Would vs. Used To



Observant writers and grammarians see words as more than letters and syllables that help to form an idea. We view them as paring knives and brush strokes that define and shape thoughts that connect with other people.

For that reason, we pay close attention to word choices and their nuances. Common speech sometimes switches certain words to mean the same things. In thoughtful writing, however, we understand the differences and apply them for more-exact meanings.

Would and used to are a pair that can sometimes confuse in referring to past actions that are now concluded. They tend to be swapped freely when in certain contexts they should maintain separate duties. The following guidelines will help distinguish them.

1. Would should be used only if the past time frame is established up front. Used to does not require this.

Examples
Grammatical: We used to go to the movies every Saturday when I was a kid back in the ’70s.

Not grammatical: We would go to the movies every Saturday when I was a kid back in the ’70s.

Note the difference in the second sentence if we introduce the time early on:

When I was a kid back in the ’70s, we would go to the movies every Saturday.

By starting the sentence in the past, we set up the grammatical inclusion of would.

2. Would is not used with stative verbs, i.e., those that describe a state (e.g., feel, love, know) rather than an activity (e.g., run, jump, write).

Examples
Grammatical: When I worked at the arena, I used to know the booking agent who could get backstage VIP passes for me and my friends.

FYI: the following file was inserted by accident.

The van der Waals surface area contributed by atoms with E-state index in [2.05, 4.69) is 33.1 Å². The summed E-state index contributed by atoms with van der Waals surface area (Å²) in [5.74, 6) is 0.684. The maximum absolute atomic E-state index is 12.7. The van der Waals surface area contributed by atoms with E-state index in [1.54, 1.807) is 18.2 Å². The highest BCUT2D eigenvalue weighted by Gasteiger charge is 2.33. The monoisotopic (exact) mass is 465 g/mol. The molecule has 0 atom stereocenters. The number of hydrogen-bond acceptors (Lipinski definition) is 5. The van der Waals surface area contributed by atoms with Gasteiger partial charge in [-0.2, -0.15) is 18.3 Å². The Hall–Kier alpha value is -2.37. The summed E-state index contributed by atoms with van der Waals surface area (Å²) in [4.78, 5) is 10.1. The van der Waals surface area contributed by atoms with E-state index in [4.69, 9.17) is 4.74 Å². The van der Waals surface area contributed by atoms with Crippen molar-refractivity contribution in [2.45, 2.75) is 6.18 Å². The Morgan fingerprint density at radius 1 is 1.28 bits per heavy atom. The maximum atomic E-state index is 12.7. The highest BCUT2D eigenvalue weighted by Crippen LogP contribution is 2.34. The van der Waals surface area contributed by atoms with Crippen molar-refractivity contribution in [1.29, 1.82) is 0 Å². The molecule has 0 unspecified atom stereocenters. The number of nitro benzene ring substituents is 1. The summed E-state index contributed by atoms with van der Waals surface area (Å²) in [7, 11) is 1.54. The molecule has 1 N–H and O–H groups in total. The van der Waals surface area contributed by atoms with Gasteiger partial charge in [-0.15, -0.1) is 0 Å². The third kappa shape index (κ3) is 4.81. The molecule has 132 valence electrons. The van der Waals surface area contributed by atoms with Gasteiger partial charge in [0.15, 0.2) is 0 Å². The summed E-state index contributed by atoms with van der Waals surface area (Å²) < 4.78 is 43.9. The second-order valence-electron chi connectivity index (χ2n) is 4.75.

Not grammatical: When I worked at the arena, I would know the booking agent who could get backstage VIP passes for me and my friends.

3. Used to describes a past state in a simple, declarative statement, where would grammatically would not function.

Examples
Grammatical in the past tense: I used to be a football running back.
Not grammatical in the past tense: I would be a football running back.

Grammatical in the past tense: She used to lead the company as its CEO.
Not grammatical in the past tense: She would lead the company as its CEO.

Attention to subtleties differentiates careful writers from casual ones. Understanding when and how to apply would and used to further shows your mastery of English in composing crisp and meaningful content.

 


Pop Quiz

Choose the grammatical use of would or used to in the following sentences.

1) When he was a supervisor at his last job, he (would / used to) close the warehouse at 6 p.m. sharp.

2) We (would / used to) play hopscotch every day during the summer.

3) Call me crazy, but when I was in college I (would / used to) love to write the longest papers in all of my classes.

4) Work (would / used to) get so busy that we (would / used to) skip lunch at least twice a week.

 


Pop Quiz Answers

1) When he was a supervisor at his last job, he would close the warehouse at 6 p.m. sharp.

2) We used to play hopscotch every day during the summer.

3) Call me crazy, but when I was in college I used to love to write the longest papers in all of my classes.

4) Work used to get so busy that we would skip lunch at least twice a week.

Posted on Wednesday, January 24, 2018, at 8:17 am

4 Comments on Would vs. Used To

4 responses to “Would vs. Used To

  1. Al says:

    Is it possible to use used to in the last case?

    • As illustrated in the article’s first point, used to establishes the past time frame up front; this then prompts the grammatical inclusion of would in the relative subordinate clause that follows. Repeating used to in the sentence would be grammatically awkward because it would establish a past time frame twice in the same way. We assume you are referring to the final Pop Quiz question.

  2. Chris M. says:

    Shouldn’t this be “my friends and me” in the set of examples under No. 2?

    • It’s a matter of writer’s preference. Some writers may feel that mentioning “my friends” first would convey a sense of courtesy, but no guideline or rule governs that word order. Both “my friends and me” and “me and my friends” are grammatically accurate as objects of the preposition “for.”

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